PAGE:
There's the guy who walks while reading a Bible, or some religious work (how do I know this? I just do). If I didn't say hi, I don't think he would look up.
Another friend is a neighbor of mine, who goes to the fields early in the morning to hit golf balls, and complains about the Bible-reader who apparently has complained about his hitting golf balls in the fields. We have talked about the weather, his kids, the Vietnam War, the Marines, President Trump ("When THAT MAN said what he did about John McCain, well..."), his brother-in-law who died of COVID, and why we both love dogs so much. "Well, I'll let you get back to your running," he'll say, after talking my ear off for fifteen minutes.
Then there's the woman who walks with her sister (again, I don't know this for sure, but the resemblance is too strong for there not to be a family connection) and her daughter. And sometimes I say, "Good morning, ladies!" and I'm impressed by the girl's very mature wave and "good morning."
By and large the folks who are least likely to say "hi" or "good morning" or "howya doin'?" are younger people (and by "younger people" I mean anyone younger than, well, 51). The high school track team almost never acknowledges my existence (and I even know some of these kids!) as though a 51-year-old woman who runs is a portent of things to come, the omen they never want to believe. (But when I see them I do regret not running more, especially longer distances, in my younger years, back when my ligaments were made out of rubber, and soreness was cured by more running or maybe a beer.)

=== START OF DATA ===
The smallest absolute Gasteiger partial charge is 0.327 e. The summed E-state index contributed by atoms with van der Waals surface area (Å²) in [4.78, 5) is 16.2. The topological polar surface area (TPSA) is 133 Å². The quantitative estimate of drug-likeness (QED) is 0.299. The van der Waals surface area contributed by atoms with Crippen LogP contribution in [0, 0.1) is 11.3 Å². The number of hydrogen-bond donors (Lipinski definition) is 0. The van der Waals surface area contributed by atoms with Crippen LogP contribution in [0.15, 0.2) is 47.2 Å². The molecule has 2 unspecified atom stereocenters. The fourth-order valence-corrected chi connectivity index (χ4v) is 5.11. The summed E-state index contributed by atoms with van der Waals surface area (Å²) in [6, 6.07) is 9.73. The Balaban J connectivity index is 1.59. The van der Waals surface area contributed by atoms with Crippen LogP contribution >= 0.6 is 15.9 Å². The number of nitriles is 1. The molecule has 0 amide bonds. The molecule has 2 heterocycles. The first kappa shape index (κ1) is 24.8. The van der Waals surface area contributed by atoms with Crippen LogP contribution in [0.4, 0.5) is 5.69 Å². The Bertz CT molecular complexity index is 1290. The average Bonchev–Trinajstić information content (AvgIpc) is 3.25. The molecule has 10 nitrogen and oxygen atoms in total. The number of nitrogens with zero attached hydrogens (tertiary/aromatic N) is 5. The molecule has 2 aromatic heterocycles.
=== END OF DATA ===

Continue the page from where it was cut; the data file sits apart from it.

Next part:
There's one youngish guy, maybe thirty at most (about the age when you can stop trusting people), who strides around the field, looking straight ahead, the gazelle is in his sights and his is going to run that thing down. I do say hi, but he's usually passed by the time it's out of my mouth. And sometimes I feel like tripping him.
Today I did no headphones. Sometimes it's music. Occasionally I'll listen to a podcast an audiobook (most recently was Jane Austen's Persuasion, which I had read before, I could swear it, but seemed brand new to me). I have very little patience for podcasts.
I almost only ever run alone. I hate running with other people. Really hate it. My pace alters, my mind fixates on what they're doing, what they're thinking. And this might be part of the reason I really don't like running races, even though I do, and why I am actually glad all races were canceled this past year. Ultimately, there's only one person I want to race against, and that's me. Running releases my brain, lets my thoughts scatter, then reins them back in. Running helps clarify my goals, work on my projects, come up with ideas. And, yes, when I'm listening to music, running also helps me to star in my own music videos. And they're fantastic.
So there are some thoughts on running every day for six years. I've wondered this year (maybe more than unusual) what I would do, what I will do, when an illness or injury ends my running streak. I just hope that I'll take it in stride (pun absolutely intended).